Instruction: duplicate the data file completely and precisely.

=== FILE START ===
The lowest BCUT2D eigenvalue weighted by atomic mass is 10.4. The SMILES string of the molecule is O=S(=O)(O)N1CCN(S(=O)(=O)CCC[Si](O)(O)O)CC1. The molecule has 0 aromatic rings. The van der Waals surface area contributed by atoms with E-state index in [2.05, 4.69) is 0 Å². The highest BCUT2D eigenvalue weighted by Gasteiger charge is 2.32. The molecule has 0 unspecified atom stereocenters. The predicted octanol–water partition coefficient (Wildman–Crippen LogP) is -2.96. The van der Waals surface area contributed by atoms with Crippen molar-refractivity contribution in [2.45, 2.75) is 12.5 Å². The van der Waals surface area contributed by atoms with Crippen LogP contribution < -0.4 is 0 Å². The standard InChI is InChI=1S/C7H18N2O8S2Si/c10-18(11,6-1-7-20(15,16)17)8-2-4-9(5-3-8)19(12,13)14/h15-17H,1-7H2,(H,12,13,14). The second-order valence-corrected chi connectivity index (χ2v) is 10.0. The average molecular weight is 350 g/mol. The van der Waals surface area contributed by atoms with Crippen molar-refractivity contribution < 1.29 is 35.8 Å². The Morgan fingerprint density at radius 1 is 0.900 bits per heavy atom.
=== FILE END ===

The lowest BCUT2D eigenvalue weighted by atomic mass is 10.4. The SMILES string of the molecule is O=S(=O)(O)N1CCN(S(=O)(=O)CCC[Si](O)(O)O)CC1. The molecule has 0 aromatic rings. The van der Waals surface area contributed by atoms with E-state index in [2.05, 4.69) is 0 Å². The highest BCUT2D eigenvalue weighted by Gasteiger charge is 2.32. The molecule has 0 unspecified atom stereocenters. The predicted octanol–water partition coefficient (Wildman–Crippen LogP) is -2.96. The van der Waals surface area contributed by atoms with Crippen molar-refractivity contribution in [2.45, 2.75) is 12.5 Å². The van der Waals surface area contributed by atoms with Crippen LogP contribution < -0.4 is 0 Å². The standard InChI is InChI=1S/C7H18N2O8S2Si/c10-18(11,6-1-7-20(15,16)17)8-2-4-9(5-3-8)19(12,13)14/h15-17H,1-7H2,(H,12,13,14). The second-order valence-corrected chi connectivity index (χ2v) is 10.0. The average molecular weight is 350 g/mol. The van der Waals surface area contributed by atoms with Crippen molar-refractivity contribution < 1.29 is 35.8 Å². The Morgan fingerprint density at radius 1 is 0.900 bits per heavy atom.